Kolb, Robert. The Book of Concord: The Confessions of the Evangelical Lutheran Church. Minneapolis: Fortress Press, 2000.
“Treatise on the Power and Primacy of the Pope’ pp. 329-345.
This document, from early in 1537, was written for presentation at Mantua along with the Augsburg Confession (Kolb 2000, 329). It was written by Philip Melanchthon in consultation with a number of other theologians. The text opens with a statement of the controversy. “The bishop of Rome claims to be superior by divine right to all bishops and pastors. In addition, he claims to possess by divine right the power of both swords, that is, the authority to confer and transfer royal authority. Third, he states that it is necessary for salvation to believe these things” (Kolb 2000, 330). These three claims are rejected.
Based on Luke 22:20-27, Matthew 18:1-4, John 20:21, Galatians 2:2, 6, and 1 Corinthians 3:4-8; 21-22 the bishops are considered as equals. There is no superiority of one bishop over all the others (Kolb 2000, 33). It is certainly not by divine right, though in the council of Nicea there was a human and pragmatic decision to establish order through a heirarchical ranking (Kolb 2000, 332). The claims of a special authority of Peter are answered by observing that Peter was used as a representative of all the disciples (Matt. 16:18-19, John 21:17, etc) (Kolb 2000, 334). The validity of the ministry is in God’s gift, not in being appointed by a particular bishop (Kolb 2000, 335).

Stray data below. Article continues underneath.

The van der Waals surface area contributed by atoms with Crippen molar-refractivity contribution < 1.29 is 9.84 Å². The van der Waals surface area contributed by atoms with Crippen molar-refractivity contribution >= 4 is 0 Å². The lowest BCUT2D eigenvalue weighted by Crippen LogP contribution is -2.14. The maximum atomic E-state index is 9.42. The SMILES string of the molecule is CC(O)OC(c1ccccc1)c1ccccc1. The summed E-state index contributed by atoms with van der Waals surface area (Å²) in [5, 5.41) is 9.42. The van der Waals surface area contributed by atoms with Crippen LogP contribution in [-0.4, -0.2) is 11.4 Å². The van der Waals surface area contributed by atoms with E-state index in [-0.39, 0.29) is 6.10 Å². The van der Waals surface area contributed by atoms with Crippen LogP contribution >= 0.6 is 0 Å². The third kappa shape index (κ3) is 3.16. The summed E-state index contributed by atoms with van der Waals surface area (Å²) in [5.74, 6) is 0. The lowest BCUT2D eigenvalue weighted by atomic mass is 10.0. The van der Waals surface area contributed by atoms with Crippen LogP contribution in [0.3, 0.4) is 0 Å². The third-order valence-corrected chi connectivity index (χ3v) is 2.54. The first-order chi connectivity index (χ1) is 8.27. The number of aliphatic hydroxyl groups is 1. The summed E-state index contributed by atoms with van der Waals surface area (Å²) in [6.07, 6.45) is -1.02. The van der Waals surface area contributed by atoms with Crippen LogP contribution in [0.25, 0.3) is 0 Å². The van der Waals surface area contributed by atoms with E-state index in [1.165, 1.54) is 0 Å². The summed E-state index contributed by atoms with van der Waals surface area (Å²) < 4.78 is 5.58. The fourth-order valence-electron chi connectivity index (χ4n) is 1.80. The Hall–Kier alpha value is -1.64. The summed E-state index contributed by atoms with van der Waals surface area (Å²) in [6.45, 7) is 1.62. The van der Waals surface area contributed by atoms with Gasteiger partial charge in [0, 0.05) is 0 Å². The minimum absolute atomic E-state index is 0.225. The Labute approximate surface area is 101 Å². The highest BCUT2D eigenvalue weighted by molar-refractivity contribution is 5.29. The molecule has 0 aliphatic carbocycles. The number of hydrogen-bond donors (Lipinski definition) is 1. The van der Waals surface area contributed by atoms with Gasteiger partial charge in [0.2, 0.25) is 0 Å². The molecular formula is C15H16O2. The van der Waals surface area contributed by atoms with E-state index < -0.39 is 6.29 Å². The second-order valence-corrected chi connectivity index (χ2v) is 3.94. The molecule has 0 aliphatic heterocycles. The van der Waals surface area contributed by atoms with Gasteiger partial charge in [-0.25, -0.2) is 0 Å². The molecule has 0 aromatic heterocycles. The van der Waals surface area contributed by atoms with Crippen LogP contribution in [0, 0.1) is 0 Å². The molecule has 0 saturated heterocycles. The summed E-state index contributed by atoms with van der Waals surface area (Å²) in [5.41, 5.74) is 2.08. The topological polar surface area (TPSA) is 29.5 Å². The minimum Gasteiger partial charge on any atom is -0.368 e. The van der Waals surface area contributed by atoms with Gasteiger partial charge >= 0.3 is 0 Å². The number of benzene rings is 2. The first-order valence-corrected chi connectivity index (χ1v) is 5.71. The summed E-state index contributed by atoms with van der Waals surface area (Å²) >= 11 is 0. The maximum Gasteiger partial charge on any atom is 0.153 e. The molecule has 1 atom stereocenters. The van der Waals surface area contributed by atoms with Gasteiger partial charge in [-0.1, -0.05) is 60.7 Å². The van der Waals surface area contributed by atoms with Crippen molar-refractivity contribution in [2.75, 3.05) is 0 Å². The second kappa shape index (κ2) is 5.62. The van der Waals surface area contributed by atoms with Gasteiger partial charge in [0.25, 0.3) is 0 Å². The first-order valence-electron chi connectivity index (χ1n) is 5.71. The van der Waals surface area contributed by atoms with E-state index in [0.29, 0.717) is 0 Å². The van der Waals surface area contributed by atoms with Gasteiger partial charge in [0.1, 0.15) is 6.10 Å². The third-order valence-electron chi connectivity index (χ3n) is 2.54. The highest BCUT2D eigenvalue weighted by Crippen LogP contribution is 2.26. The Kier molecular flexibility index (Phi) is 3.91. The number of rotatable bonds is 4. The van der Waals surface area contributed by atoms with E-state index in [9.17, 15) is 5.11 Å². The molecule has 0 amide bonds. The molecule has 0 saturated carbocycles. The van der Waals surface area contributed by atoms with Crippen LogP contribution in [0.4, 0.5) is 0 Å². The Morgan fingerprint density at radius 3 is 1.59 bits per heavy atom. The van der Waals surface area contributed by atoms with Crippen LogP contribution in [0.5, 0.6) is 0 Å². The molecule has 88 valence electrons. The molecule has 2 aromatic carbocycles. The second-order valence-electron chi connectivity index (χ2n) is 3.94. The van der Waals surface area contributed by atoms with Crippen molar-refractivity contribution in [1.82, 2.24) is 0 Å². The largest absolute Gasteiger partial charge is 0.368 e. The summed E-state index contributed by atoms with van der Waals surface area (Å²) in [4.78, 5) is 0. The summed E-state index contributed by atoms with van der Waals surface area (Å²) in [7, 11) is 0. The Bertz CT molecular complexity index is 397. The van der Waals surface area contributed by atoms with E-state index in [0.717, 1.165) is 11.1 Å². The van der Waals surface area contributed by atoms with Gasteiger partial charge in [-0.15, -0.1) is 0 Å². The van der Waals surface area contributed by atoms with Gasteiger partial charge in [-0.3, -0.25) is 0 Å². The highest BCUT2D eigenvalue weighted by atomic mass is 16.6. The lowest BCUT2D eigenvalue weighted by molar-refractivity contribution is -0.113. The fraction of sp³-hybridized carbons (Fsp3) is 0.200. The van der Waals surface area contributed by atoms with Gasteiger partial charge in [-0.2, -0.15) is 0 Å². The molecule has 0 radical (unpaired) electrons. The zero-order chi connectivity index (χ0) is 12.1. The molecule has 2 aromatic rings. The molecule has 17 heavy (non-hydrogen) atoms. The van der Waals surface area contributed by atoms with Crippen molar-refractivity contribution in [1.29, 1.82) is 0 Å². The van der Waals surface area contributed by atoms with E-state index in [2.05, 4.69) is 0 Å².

The claim to temporal authority is addressed next. “Christ gave to his apostles only spiritual authority, that is, the command to preach the gospel, to proclaim the forgiveness of sins, to administer the sacraments, and to excommunicate the ungodly without the use of physical force” (Kolb 2000, 335). Melanchthon cites various wars which were unsuccessful in creating righteousness (Kolb 2000, 336).
The third article is that all people must agree with the views of the papacy. Using Galatians 1:8 and Acts 5:29 the conclusion is that “a heretical pope is not to be obeyed” (Kolb 2000, 336). If the pope claims divine authority he has rejected Christ’s teaching (Kolb 2000, 337). The text continues with a list of abuses f power.
After the rejection of the pope’s authority, the Augsburg Confession is presented as a positive statement of what is good and right (Kolb 2000, 340). In essence, the work of a bishop is that of a pastor. It is not a political office (Kolb 2000, 312).